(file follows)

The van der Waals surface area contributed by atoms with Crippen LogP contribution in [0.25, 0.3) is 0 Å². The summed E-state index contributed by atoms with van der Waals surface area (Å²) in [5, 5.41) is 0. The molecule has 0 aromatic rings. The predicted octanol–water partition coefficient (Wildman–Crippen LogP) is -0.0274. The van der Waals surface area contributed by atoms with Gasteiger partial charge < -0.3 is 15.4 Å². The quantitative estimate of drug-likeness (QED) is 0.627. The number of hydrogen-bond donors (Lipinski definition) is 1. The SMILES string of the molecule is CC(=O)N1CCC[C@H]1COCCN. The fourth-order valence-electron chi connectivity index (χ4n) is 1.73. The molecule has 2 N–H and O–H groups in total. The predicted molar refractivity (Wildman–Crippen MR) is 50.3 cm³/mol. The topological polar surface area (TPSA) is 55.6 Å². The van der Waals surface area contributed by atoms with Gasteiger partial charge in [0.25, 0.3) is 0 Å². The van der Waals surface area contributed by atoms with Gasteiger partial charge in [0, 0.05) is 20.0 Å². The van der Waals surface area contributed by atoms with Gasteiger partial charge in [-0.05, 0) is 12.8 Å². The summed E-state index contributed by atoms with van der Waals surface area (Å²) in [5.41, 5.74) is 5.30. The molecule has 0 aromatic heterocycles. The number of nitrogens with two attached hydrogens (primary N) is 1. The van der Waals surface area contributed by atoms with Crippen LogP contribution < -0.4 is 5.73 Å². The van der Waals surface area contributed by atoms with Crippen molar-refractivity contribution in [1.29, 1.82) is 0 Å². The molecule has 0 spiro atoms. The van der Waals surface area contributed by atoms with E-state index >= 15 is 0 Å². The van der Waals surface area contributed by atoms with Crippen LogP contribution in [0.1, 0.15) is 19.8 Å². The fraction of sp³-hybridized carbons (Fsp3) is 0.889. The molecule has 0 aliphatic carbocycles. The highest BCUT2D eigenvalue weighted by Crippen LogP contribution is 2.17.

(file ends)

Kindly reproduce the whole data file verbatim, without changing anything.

The van der Waals surface area contributed by atoms with Crippen LogP contribution in [0.25, 0.3) is 0 Å². The summed E-state index contributed by atoms with van der Waals surface area (Å²) in [5, 5.41) is 0. The molecule has 0 aromatic rings. The predicted octanol–water partition coefficient (Wildman–Crippen LogP) is -0.0274. The van der Waals surface area contributed by atoms with Gasteiger partial charge < -0.3 is 15.4 Å². The quantitative estimate of drug-likeness (QED) is 0.627. The number of hydrogen-bond donors (Lipinski definition) is 1. The SMILES string of the molecule is CC(=O)N1CCC[C@H]1COCCN. The fourth-order valence-electron chi connectivity index (χ4n) is 1.73. The molecule has 2 N–H and O–H groups in total. The predicted molar refractivity (Wildman–Crippen MR) is 50.3 cm³/mol. The topological polar surface area (TPSA) is 55.6 Å². The van der Waals surface area contributed by atoms with Gasteiger partial charge in [0.25, 0.3) is 0 Å². The van der Waals surface area contributed by atoms with Gasteiger partial charge in [0, 0.05) is 20.0 Å². The van der Waals surface area contributed by atoms with Gasteiger partial charge in [-0.05, 0) is 12.8 Å². The summed E-state index contributed by atoms with van der Waals surface area (Å²) in [5.41, 5.74) is 5.30. The molecule has 0 aromatic heterocycles. The number of nitrogens with two attached hydrogens (primary N) is 1. The van der Waals surface area contributed by atoms with Crippen LogP contribution < -0.4 is 5.73 Å². The van der Waals surface area contributed by atoms with Crippen molar-refractivity contribution in [1.29, 1.82) is 0 Å². The molecule has 0 spiro atoms. The van der Waals surface area contributed by atoms with E-state index >= 15 is 0 Å². The van der Waals surface area contributed by atoms with Crippen LogP contribution in [0.1, 0.15) is 19.8 Å². The fraction of sp³-hybridized carbons (Fsp3) is 0.889. The molecule has 0 aliphatic carbocycles. The highest BCUT2D eigenvalue weighted by Crippen LogP contribution is 2.17.